While Brock had been at Detroit, Major General Sheaffe had been in command of the troops on the Niagara. Acting under Prevost’s orders, Sheaffe had concluded an armistice with Colonel Van Rensselaer on 20th August, and had gone even further than Prevost’s orders by voluntarily restricting the movement of British troops and supplies. Brock returned to the Niagara on the 22nd, to find the armistice in effect. The terms of the armistice allowed the use of the river by both powers as a common waterway and Brock could only watch as American reinforcements and supplies were moved to Van Rensselaer’s army, without being able to take action to prevent it. The armistice ended on September 8, by which time, Van Rensselaer’s army was considerably better supplied than before. On October 9th, Van Rensselaer’s army tried to cross the Niagara in coordination with the troops of Alexander Smyth who was ordered to strike at Fort Erie. Nonetheless, this crossing failed as Smyth did not attack Fort Erie, and the small crossing attempt was repulsed handily by the Redcoats and Van Rensselaer stopped the crossings immediately after he heard the failure of Smyth to attack Fort Erie.


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Alexander Smyth.

Brock was made aware of the failed attempt at a crossing on 11th October, but he was not certain whether this was mere distraction. On 12th October, Major Thomas Evans crossed the Niagara River under a flag of truce to exchange prisoners with the American forces. He attempted to see Colonel Van Rensselaer but was told that the Colonel was sick. Instead he was met by a man named Toock, who claimed to be the Colonel’s secretary. It was later discerned that Toock was Major John Lovett in disguise, and he repeatedly told Evans that no exchange could arranged until the ‘day after tomorrow’. Evans caught this repetition of the phrase, and spotted several boats hidden under bushes along the shore. He deduced that a crossing was planned for the 13th of October, however when he returned to the Canadian side of the river, found himself ridiculed with mockery and laughter. However Brock, took Evans aside, and after a meeting, was convinced of the possibility of a crossing. That evening he dispatched several orders to the militia to assemble. On 13th October, Brock was at his headquarters in Niagara, Major General Sheaffe was at Fort George nearby with the main British force. There were other British detachments at Queenston, Chippawa and Fort Erie……” A Biography of Sir Isaac Brock, Oxford University, 2002.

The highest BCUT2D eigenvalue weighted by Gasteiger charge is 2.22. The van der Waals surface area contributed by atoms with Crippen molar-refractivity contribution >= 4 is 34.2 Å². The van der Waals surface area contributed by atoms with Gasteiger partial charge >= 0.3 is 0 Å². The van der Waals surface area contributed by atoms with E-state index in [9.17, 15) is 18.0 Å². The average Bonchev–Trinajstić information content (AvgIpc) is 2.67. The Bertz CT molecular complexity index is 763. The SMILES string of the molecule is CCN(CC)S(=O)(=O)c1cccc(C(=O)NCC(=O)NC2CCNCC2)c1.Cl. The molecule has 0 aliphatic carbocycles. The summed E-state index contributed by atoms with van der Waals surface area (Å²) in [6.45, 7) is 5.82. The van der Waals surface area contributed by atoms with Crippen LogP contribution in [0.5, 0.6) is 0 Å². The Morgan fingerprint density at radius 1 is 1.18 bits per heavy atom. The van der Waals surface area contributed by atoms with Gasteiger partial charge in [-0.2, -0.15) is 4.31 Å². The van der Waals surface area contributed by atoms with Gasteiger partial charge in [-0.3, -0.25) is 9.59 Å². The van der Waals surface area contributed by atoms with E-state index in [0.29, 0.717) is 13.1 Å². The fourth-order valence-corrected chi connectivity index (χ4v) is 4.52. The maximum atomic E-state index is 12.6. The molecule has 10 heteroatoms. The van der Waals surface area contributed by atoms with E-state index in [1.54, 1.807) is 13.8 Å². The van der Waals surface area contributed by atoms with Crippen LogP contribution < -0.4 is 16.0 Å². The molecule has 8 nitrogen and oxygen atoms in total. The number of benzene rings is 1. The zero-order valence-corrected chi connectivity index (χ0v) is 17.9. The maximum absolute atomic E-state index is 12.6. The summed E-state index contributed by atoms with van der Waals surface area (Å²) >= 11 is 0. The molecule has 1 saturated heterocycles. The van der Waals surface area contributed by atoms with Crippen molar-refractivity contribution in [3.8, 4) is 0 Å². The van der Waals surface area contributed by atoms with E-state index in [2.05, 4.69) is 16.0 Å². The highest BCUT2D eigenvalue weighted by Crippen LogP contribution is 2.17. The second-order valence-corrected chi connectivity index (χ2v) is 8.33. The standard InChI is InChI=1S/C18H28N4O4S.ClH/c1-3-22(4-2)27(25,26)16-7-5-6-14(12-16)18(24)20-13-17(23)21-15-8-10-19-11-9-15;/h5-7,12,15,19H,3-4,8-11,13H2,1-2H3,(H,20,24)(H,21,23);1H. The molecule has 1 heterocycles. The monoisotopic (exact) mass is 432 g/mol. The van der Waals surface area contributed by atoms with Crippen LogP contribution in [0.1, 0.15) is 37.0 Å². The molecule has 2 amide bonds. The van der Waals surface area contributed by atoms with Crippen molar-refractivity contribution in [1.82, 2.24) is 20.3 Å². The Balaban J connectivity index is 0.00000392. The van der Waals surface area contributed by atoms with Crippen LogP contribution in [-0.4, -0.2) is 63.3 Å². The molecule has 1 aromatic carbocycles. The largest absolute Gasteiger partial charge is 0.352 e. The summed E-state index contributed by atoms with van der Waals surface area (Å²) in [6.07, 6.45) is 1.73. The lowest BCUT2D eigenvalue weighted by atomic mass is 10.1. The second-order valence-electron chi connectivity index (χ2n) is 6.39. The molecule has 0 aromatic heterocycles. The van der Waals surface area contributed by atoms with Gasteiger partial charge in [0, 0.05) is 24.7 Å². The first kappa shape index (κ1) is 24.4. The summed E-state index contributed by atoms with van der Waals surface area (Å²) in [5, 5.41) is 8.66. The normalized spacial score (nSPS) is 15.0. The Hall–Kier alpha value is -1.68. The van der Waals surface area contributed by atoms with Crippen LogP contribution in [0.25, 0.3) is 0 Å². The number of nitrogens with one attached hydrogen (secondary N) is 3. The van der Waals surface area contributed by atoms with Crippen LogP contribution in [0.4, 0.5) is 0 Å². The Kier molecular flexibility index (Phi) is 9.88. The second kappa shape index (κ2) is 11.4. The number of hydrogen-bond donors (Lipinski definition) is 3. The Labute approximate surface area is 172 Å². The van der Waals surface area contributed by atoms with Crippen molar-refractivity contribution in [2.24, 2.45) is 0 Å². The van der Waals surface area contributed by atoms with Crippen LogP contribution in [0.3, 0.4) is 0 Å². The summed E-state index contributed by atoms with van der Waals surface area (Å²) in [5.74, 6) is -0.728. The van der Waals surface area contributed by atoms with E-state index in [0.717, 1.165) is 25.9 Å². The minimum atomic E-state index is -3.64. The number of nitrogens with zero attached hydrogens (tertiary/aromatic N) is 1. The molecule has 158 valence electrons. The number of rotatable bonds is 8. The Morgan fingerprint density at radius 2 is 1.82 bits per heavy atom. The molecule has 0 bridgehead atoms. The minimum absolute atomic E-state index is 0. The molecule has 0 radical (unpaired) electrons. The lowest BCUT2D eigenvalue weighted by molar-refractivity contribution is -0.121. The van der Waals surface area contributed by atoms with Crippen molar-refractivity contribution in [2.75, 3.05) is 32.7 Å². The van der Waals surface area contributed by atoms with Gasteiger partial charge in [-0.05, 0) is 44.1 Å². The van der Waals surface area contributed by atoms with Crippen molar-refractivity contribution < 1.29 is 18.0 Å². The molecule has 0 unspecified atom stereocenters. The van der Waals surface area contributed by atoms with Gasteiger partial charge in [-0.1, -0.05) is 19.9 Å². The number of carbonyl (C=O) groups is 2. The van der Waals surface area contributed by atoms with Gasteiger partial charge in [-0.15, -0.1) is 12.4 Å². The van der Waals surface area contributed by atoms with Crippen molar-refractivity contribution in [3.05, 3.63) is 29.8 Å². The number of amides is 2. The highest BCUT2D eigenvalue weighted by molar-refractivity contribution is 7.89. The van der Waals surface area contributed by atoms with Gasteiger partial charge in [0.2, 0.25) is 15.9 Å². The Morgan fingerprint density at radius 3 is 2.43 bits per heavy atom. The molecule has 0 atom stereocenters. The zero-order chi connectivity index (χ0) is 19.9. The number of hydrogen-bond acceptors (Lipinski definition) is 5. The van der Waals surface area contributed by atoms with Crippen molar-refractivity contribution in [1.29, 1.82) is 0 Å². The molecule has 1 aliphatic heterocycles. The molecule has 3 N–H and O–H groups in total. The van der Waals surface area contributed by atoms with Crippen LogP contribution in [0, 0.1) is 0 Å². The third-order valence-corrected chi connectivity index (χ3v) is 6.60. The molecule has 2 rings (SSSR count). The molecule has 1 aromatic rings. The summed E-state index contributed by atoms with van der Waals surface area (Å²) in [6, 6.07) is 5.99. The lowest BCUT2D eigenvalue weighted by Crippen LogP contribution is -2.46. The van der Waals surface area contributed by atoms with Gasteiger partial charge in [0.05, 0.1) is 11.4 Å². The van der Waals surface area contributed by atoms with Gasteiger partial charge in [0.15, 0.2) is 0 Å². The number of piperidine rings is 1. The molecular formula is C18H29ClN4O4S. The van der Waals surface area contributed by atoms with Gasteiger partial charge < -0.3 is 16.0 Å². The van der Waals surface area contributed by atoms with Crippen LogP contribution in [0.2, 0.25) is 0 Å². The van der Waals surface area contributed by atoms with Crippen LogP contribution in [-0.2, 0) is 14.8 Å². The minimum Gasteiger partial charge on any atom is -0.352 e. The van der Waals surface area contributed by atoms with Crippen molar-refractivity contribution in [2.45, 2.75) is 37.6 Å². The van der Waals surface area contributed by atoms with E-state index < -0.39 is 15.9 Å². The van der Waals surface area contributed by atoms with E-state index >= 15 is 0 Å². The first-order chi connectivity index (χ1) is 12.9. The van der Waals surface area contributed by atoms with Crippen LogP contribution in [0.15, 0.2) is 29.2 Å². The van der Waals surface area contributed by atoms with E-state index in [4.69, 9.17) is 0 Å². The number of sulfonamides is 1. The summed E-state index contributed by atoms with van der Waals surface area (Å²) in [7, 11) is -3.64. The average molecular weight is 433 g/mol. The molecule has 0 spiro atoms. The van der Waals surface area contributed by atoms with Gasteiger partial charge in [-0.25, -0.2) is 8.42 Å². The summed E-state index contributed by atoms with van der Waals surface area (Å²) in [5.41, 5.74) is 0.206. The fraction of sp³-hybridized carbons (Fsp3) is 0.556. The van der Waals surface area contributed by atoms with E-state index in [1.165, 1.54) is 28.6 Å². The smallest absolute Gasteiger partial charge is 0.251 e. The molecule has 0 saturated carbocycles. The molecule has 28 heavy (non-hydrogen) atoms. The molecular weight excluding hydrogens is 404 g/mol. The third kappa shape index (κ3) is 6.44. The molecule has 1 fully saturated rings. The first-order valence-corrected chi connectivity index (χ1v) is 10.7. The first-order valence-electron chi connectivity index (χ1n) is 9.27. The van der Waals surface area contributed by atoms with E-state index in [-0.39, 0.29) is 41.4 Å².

“The village of Queenston consisted of a stone barrack and 20 houses each surrounded by a garden and peach orchards. Several farmhouses were scattered through the neighboring fields and pastures. The village lay at the mouth of the gorge of the River Niagara. Immediately south of the village, the ground rose 300 feet to Queenston Heights. The slope from the heights to the river bank was very steep but overgrown with shrubs and trees making it fairly easy to climb. Lewiston was on the American side of the river with the ground to its south rising to Lewiston Heights. The river was fast flowing and 200 yards wide, but was described as being little trouble to even the indifferent oarsman. The British detachment at Queenston consisted of the grenadier company of the 49th Regiment of the Foot under Captain James Dennis, a flank company of the 2nd Regiment of the York Militia under Captain George Chrisholm, and a detachment of the 41st Regiment of the Foot with a 3 pounder grasshopper cannon. The light company of the 49th under Captain John Williams was posted in huts on top of the hill. Meanwhile, an 18 pounder gun and a mortar were placed in a redan halfway up the heights that would be able to cover the riverline and a 24 pounder gun and a carronade were placed in a barbette in Vrooman’s Point, about a mile north of the village, guarded by companies of the 5th Regiment of the Lincoln Militia under Colonel Samuel Hatt. 2 more companies of the York Militia under Captain’s Cameroon and Heward were stationed three miles to the north covering the British flanks. The remaining local militia of the 5th Lincoln Militia were not on duty but were positioned in a manner that could be assembled in a very short notice.